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PostMore on the "Greek Cycle": How Do You Prevent Tyranny? (José Ignacio Soler, Venezuela, 07/05/18 11:13 am)
Thanks to John Heelan (July 2nd) for reminding us of the classic Greek Cycle-kyklos concept, somehow forgotten in the mist of my old youthful readings of Plato and other classic authors.
This vicious cycle of political history in societies must be understood it in its historical context, yet it seems to be in force in many examples today. It raises a crucial question: Is it possible to break the cycle to obtain democratic stability?
I suppose the question is related to how we define democracy. This is an issue which, even today, WAISers seem to have no consensus, after discussing the question many times.
Maybe John forgot to mention some of the ancient Greeks' suggestions to break this vicious cycle:
--To reduce changes or modifications in the basic democratic law, the constitution.
--To mix the three basic systems into one, obtaining the best of all of them.
--An uncorrupted judicial system.
--The middle class must be strong and numerous.
--A strong educational system.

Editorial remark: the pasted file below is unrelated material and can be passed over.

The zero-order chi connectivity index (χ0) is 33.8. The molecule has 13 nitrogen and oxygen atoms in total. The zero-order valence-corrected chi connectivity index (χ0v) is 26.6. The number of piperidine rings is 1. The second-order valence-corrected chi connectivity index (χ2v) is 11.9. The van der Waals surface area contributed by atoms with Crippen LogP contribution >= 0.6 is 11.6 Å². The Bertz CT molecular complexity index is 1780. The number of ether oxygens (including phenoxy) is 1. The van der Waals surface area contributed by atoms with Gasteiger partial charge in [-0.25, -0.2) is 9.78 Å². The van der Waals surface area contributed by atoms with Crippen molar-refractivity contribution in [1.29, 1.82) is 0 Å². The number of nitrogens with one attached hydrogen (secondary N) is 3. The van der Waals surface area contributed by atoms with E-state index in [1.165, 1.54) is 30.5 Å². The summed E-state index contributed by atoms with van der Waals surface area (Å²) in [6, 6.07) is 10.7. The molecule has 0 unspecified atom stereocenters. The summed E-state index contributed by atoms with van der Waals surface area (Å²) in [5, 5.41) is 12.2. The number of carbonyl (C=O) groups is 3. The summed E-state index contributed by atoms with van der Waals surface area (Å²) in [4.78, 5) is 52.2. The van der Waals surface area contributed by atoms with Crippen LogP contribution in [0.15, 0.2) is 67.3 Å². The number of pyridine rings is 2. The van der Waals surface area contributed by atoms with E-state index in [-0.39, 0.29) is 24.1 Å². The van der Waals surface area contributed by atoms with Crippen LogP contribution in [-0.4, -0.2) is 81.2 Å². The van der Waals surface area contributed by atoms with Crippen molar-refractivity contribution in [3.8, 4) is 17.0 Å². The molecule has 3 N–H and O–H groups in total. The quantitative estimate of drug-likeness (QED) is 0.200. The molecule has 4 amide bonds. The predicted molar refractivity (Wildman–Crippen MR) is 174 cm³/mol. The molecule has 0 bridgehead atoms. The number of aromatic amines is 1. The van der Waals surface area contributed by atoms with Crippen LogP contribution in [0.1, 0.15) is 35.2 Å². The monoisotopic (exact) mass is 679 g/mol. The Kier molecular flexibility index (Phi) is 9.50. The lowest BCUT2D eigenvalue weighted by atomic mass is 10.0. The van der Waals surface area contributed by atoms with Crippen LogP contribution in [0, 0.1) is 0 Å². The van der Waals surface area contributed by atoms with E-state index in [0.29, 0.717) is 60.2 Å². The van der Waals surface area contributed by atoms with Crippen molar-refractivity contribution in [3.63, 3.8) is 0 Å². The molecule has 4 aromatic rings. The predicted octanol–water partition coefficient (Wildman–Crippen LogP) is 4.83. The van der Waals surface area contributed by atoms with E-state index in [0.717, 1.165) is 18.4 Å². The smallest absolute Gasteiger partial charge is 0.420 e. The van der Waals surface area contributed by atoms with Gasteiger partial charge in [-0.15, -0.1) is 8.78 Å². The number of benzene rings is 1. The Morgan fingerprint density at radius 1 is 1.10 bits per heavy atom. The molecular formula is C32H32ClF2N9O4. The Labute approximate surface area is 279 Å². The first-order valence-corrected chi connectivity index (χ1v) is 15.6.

Of course I would add some other measures to preserve modern democracies and prevent negative developments of the cycle:
--A true separation of political powers.
--Strong democratic institutions.
--Good social moral and ethical standards.
--Freedom of speech and expression.
--Public awareness or strong sense of citizenship responsibility and political participation
--Healthy and responsible political parties.
I am pretty sure there would be many other factors which could protect modern democracies from falling into the degenerate forms of ochlocracy, oligarchy, and tyranny. In fact I believe many of current world political systems enjoy the benefits and privileges of democracy because they have wisely applied, partially or completely, "correctives" of the above kinds.
In conclusion, despite the so-called democratic crisis in Europe or the US, I am optimistic regarding the future of mature democracies and I do not foresee their collapse or degeneration into more perverse forms of government. Consider for example the Representative Monarchy form, as an example of a blending of two of the systems.
It is more difficult to assert the same in other countries in other parts of the world, such as South America or possibly Asia, where incipient, emerging, and immature democracies are mired in deep crisis or are at the risk of being transformed into ochlocracies or tyrannies.
JE comments: Following Jefferson's claim, I would add that a free and vigorous press is also essential.